Now Loudoun did vote for former Gov. Terry McAuliffe, Youngkin's Democratic opponent, last November. Of course, it did. Again, this is bright blue Northern Virginia. McAullife underperformed, though, while Youngkin overperformed. McAuliffe carried the county by 11 points, FiveThirtyEight pointed out last November when analyzing Youngkin's win. The county voted for President Joe Biden by 25 points.
Fairfax County, though, continues to be entrenched in shenanigans.
Not only was Fairfax one of the school boards that challenged Youngkin's executive order on masking, but as I reported in January, the district threatened to suspend students who did not comply with the mask mandate. Now, the district is threatening to suspend students if they engage in "misgendering" fellow students.
As Chrissy Clark reported for The Daily Caller last month:
A Virginia public school district is weighing new rules that could suspend or expel students who “maliciously” misgender or “deadname” their transgender peers, according to a draft of the guidelines.
Fairfax County Public Schools Students Rights and Responsibilities’ (SRR) handbook is under review by the district’s school board. An updated version makes “hate speech,” “deadnaming,” and “misgendering” peers a suspendible offense.
The updated SRR states that hate speech, misgendering, and deadnaming “allows for a suspension up to 5 days if frequency and intensity are present.”
Announcements from the school district on updating the SRR do not refer to adding language about “hate speech” or transgender naming. However, the updated version states that board members “added language regarding gender identification and immigration status.”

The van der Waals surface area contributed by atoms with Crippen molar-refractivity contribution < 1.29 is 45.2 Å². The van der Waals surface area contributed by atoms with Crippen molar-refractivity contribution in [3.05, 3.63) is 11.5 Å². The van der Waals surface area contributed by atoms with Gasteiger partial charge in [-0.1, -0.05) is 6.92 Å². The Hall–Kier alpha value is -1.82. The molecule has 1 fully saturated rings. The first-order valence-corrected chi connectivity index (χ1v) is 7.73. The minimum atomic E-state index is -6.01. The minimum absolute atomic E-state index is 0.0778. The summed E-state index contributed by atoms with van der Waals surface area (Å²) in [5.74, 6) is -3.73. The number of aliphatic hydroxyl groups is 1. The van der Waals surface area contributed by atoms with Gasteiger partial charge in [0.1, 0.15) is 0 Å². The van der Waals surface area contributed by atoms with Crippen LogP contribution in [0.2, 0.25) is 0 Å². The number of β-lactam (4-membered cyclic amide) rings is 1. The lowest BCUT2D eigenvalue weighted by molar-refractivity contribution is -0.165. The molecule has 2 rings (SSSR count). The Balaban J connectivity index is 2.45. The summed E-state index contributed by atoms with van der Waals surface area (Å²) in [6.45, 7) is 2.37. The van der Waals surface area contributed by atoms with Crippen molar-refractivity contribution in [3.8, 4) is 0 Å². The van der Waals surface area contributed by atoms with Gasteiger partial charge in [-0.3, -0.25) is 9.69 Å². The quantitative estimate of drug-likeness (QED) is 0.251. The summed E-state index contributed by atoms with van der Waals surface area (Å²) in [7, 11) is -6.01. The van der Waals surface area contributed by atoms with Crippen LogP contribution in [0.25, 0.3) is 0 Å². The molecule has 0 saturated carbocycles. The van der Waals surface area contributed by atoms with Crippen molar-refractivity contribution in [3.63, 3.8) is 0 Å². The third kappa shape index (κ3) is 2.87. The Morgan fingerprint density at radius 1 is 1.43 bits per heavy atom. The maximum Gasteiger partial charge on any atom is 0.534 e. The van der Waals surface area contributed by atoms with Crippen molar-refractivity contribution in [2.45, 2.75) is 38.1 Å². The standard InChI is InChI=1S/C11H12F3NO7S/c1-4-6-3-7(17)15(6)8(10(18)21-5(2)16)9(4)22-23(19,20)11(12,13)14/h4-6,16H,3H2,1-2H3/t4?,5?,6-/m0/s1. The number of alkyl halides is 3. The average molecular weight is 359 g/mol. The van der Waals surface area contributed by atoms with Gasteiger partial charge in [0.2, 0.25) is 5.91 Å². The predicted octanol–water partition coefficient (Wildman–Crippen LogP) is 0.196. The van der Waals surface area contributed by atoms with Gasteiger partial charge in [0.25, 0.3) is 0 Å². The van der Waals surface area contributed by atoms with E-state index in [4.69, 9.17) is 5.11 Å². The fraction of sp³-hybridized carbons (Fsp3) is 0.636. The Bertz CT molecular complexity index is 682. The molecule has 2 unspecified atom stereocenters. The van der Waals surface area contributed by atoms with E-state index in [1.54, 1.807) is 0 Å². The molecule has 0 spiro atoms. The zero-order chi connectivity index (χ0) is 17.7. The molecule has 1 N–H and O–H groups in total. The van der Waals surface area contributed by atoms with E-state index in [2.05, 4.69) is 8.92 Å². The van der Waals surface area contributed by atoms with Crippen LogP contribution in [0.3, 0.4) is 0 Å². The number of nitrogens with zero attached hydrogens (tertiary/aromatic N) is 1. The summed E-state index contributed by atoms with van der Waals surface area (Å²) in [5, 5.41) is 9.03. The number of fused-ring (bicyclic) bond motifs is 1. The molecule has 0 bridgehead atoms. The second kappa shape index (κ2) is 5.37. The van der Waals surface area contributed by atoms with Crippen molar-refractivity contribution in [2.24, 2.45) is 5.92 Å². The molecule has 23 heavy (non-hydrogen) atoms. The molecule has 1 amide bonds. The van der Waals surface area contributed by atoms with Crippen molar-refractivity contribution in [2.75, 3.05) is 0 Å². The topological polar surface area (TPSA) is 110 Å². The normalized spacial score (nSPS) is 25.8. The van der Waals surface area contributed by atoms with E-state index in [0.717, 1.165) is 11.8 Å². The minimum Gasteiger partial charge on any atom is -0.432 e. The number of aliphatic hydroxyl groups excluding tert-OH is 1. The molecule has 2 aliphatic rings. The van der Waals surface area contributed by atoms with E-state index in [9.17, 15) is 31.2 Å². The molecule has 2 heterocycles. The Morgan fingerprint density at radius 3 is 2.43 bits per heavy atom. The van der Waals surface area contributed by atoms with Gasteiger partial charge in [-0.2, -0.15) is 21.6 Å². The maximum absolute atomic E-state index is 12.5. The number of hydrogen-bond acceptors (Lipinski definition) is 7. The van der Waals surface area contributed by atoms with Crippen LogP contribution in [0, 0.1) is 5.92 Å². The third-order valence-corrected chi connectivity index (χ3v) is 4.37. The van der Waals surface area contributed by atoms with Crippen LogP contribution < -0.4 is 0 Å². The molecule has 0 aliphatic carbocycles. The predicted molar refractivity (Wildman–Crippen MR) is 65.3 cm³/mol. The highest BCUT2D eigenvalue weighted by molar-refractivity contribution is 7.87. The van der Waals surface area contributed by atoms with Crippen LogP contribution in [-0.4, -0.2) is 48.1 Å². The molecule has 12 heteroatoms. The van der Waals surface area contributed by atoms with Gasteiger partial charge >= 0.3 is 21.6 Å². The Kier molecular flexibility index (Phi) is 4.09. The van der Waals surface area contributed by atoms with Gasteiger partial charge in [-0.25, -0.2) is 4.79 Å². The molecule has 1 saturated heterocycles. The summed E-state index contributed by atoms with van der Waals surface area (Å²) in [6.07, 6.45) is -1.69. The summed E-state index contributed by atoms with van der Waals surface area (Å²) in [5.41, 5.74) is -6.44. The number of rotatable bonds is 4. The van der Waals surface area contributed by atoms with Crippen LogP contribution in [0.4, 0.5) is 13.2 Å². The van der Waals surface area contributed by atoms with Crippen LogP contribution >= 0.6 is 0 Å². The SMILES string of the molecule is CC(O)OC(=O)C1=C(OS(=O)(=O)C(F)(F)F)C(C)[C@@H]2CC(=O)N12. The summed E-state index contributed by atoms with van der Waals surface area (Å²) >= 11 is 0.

Outraged parents have been speaking out against the updated Students Rights and Responsibilities, as well as how the district is amending its sex education programs, though the board chickened out when it comes to having taken a vote on it and will instead vote on June 16. The board members will also vote on whether students can be suspended for the misdeeds mentioned above.
Fox News' Cortney O'Brien and Andrew Kagle reported on the proposed changes, as well as parent protests:
The Fairfax school board is considering changing the FLE classes in the name of equity, including largely eliminating separate gender classes. The recommendation, from the school board sex-ed committee, would mix boys and girls in 4th through 8th grade for all discussions of puberty, sexually transmitted diseases, and the human reproductive system. The board will also consider increasing penalties against students for "malicious misgendering" "deadnaming" their peers. "Deadnaming" is a word used to describe the act of referring to someone by a name they used prior to transitioning.
When it comes to the delayed vote, Virginia mother Stephanie Lundquist-Arora believes it was postponed in the "hope that attention on the issue will settle, families will leave for their summer vacations, and board members can sneak through their activist policies in the quiet stillness of a summer evening."